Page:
On the other hand, I like long-arc shows, as long as they have a defined ending point. I’m sorry that Murder in the First was canceled after three seasons, and I’m looking forward to the new season of American Crime, even though that one is quite dark (two seasons so far, both with seriously depressing resolutions and ruined lives).
carbonel: (Farthing photo)
For many years, I have chosen my bathroom book -- yes, there's always a bathroom book -- by selecting the next unread (or at least unremembered) book from my shelves of softcover fiction paperbacks, which are stored alphabetically by author. The rule I've chosen is that if I can't or don't want to finish the book, it goes on the "take to used bookstore for credit" pile unless there's a very good reason.

After all these years, I'm only up to the middle of the C's. Last week, the next book in line was James Clavell's Gai-Jin. I'd just finished King Rat, which I enjoyed. (I loved Shogun, but was mostly meh about Noble House and Whirlwind. Gai-Jin was three times the length of King Rat (over 1,200 pages), and did not start out encouragingly. I decided to look it up in Wikipedia, and only continue if a) the main male character did not end up dead (as happened in several other of his books) or b) I had any reason to think there would be a Bechdel pass. The Wikipedia entry made it clear it failed on both counts. This one I kept only for possible reference, because it fits with the other Asian saga books, but I choose not to read it.

The next book on the shelf was Fire Bringer, by David Clement-Davies. I'm pretty sure I bought this book because it was published under the Firebird imprint. Unfortunately, the print was teeny-tiny, probably to minimize page count, because it was already pretty thick. This book got only one chapter read by me, then I went looking for reviews. Sure enough, all the reviews (which were highly polarized into "loved it" and "hated it") said it was like Watership Down, only with deer. I've already read Watership Down, and prefer bunnies to deer, so it went on the to-go pile. If someone makes a really good case for why I should continue reading, it'll have to be as an e-book.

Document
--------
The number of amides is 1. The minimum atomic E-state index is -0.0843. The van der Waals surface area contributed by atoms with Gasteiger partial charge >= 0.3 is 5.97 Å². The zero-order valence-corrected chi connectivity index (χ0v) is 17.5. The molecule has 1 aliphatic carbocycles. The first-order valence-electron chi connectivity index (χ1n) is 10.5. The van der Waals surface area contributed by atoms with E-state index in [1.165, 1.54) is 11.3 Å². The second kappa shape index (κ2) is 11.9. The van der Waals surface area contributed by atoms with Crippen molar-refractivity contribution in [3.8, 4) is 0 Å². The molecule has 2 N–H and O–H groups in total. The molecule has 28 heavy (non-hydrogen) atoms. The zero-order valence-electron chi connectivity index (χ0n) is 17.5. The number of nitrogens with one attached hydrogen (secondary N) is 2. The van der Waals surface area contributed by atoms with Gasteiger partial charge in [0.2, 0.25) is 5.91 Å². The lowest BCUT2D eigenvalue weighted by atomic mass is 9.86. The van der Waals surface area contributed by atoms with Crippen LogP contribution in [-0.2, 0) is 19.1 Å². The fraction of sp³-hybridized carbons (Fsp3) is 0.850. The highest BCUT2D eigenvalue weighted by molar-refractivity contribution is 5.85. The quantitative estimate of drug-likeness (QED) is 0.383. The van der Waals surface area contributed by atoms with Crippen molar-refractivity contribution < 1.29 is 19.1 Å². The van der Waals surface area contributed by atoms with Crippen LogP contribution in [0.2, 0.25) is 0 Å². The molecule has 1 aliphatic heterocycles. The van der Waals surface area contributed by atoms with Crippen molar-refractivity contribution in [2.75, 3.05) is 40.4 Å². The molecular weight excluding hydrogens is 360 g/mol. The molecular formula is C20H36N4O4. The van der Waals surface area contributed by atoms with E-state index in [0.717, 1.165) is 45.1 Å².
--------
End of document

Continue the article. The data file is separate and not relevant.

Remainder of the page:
Current bathroom book is Mark Clifton's When They Come from Space. I read it many years ago, but didn't remember much about it other than it being essentially a farce. I really wish I could find something else of Clifton's that I liked as well as "Star, Bright."

Just to show I'm not a complete book-grouch this week, I just finished On the Edge of Gone by Corinne Duyvis, which I read based on James Nicoll's review, and quite enjoyed.

Currently in the middle of The Invisible Library by Genevieve Cogman. I find it sufficiently un-gripping that I keep abandoning it for other books, but also keep going back to it a chapter or two at a time. I'm not sure what it is I find off-putting, but I think there may be some sort of pacing issue. It should be just my catnip. It's a first novel, so I'll probably give the next one a try when I finish this one.

I also downloaded and am reading Harry Potter and the Methods of Rationality by Eliezer Yudkowsky (son of [livejournal.com profile] marsgov). I had started reading chapters as they were uploaded, but stopped when I stopped getting new chapter alerts from FF.net.